Some plays should stay in the theater.
While Annette Bening delivers yet another award-worthy performance, and Saoirse Ronan continues her delightful career, this film adaptation of Anton Chekov’s classic play lacks the needed visual variety to successfully transition from stage to screen. While the words and characters work in a theatrical setting, the reality of the camera requires a different approach. Unfortunately, the artificiality of the movie’s staginess undermines its effort to bring Chekov’s magic to a new audience.
As a play, The Seagull delights with its exaggerated characters and delectable complications. Like most Chekhov plays, the setting serves as home base for a collection of eccentrics to pass through, including a larger-than-life actress, a rich young girl, a famous writer and an opinionated playwright. This rural estate houses a number of unfinished agendas, from the love that people pursue to the dreams deferred and the realities denied. With life and work in the theater as a backdrop, The Seagull reminds us how easily people can be fooled by fiction, especially the stories they create for themselves.
All of this has beautifully worked on stages since the play premiered in 1896, including a recent Broadway interpretation with Kristin Scott Thomas. But The Seagull is not a natural candidate for a movie, because there’s little action, because it’s all words. The play primarily moves from conversation to conversation about the truths that people hide, embrace or reinvent. This type of talky vehicle can’t work on screen unless the writer and director take the time to externalize the internal. Instead screenwriter Stephen Karam — who won a Tony for The Humans — severely trims Chekov’s four acts into a brisk 98 minutes. While the cuts make the piece more efficient, they do not help an audience unfamiliar with the story follow the characters and their illusions.
Michael Mayer’s static direction, as well, fails to capture Chekov’s ability to place complex people into simple settings to illustrate the follies they create for themselves. While Bening and Ronan confidently make the material their own, Mayer’s camera does not enable them to fully own the screen. For Bening, who shines any time she plays an actress, the role of Irina offers the chance to chew scenery, generate laughs, and touch the heart. And, for Ronan, the challenge to play a lady who can’t act lets this marvelous actress remind us how well she can. These two women, a reason to see any movie, make their moments in The Seagull work better than the movie that surrounds them.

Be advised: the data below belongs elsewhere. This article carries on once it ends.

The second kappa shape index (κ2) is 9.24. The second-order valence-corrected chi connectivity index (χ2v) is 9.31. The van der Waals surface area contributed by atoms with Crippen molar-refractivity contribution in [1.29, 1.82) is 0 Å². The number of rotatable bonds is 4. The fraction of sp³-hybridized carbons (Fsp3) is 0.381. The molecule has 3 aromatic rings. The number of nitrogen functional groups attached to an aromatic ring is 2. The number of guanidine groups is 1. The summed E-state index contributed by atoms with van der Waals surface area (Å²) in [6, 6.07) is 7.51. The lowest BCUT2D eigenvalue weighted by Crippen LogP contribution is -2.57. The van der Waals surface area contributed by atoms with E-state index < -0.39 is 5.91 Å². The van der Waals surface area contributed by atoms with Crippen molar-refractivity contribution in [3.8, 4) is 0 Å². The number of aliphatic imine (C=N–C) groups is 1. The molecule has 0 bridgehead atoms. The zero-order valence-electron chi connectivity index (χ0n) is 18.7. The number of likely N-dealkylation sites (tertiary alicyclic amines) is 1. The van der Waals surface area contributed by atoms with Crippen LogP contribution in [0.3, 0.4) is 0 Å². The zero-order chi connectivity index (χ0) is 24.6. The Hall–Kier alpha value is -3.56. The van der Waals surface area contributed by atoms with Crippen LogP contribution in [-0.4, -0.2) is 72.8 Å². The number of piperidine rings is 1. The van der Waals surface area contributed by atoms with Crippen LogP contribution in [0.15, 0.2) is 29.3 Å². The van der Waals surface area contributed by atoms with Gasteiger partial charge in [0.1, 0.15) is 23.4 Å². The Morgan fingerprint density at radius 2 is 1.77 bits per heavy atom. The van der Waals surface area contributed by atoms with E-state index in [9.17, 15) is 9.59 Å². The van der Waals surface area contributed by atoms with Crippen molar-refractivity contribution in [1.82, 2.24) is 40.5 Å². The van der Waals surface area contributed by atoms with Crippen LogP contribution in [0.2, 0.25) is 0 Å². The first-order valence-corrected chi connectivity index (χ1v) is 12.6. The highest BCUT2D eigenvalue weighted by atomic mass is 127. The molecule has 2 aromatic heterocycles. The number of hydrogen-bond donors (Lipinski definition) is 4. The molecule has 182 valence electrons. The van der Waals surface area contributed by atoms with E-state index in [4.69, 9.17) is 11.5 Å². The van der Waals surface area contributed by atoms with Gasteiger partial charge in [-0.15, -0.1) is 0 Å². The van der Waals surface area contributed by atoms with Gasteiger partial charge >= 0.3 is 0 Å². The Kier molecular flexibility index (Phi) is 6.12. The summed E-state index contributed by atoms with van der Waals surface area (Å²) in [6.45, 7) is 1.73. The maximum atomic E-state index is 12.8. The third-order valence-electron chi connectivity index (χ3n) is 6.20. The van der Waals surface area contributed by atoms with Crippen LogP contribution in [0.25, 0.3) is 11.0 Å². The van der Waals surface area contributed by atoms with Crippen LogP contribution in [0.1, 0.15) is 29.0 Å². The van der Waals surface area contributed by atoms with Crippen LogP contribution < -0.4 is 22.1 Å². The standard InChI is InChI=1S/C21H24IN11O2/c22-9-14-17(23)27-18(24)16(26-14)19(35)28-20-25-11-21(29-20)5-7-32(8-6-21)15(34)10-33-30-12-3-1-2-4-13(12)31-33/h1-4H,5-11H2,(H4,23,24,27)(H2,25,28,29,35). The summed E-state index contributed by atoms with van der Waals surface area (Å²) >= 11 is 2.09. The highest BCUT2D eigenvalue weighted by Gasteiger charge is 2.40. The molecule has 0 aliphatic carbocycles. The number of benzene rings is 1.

Ultimately, stage plays work best on screen when they capture the essence of the theatrical experience — as in Sidney Lumet’s filming of Long Day’s Journey Into Night — or reinvent the material into a movie experience — as in Milos Forman’s interpretation of Amadeus. But simply trimming dialogue and turning on the camera are not enough to make a movie out of a play. But that’s what it feels Mayer did with The Seagull. He didn’t trust his audience to savor the subtleties of the original. Instead he made it all too obvious, too stilted, and too still.
Film Nutritional Value: The Seagull
- Content: Medium. Anton Chekov’s classic provides sumptuous dialogue and characters even in an adaptation as truncated as this.
- Entertainment: Medium. Despite an award-winning performance from Annette Bening, again, the film suffers in the hands of writer Stephen Karam and director Michael Mayer.
- Message: Medium. No matter how old we may be, we all have the capacity to change. Even when everything around us suggests otherwise.
- Relevance: Medium. Any opportunity to revisit the world of Chekov is worth a visit to theater, even with the disappointments.
- Opportunity for Dialogue: Medium. Your children may not care about these eccentric people. But you might.
The Seagull runs 1 hour, 38 minutes. It is rated PG-13 for some mature thematic elements, a scene of violence, drug use, and partial nudity. 3 Popcorn Buckets. The film is available in theaters. To read about another film adapted from a stage play, check out The Reel Dad online at arts.hersamacorn.com.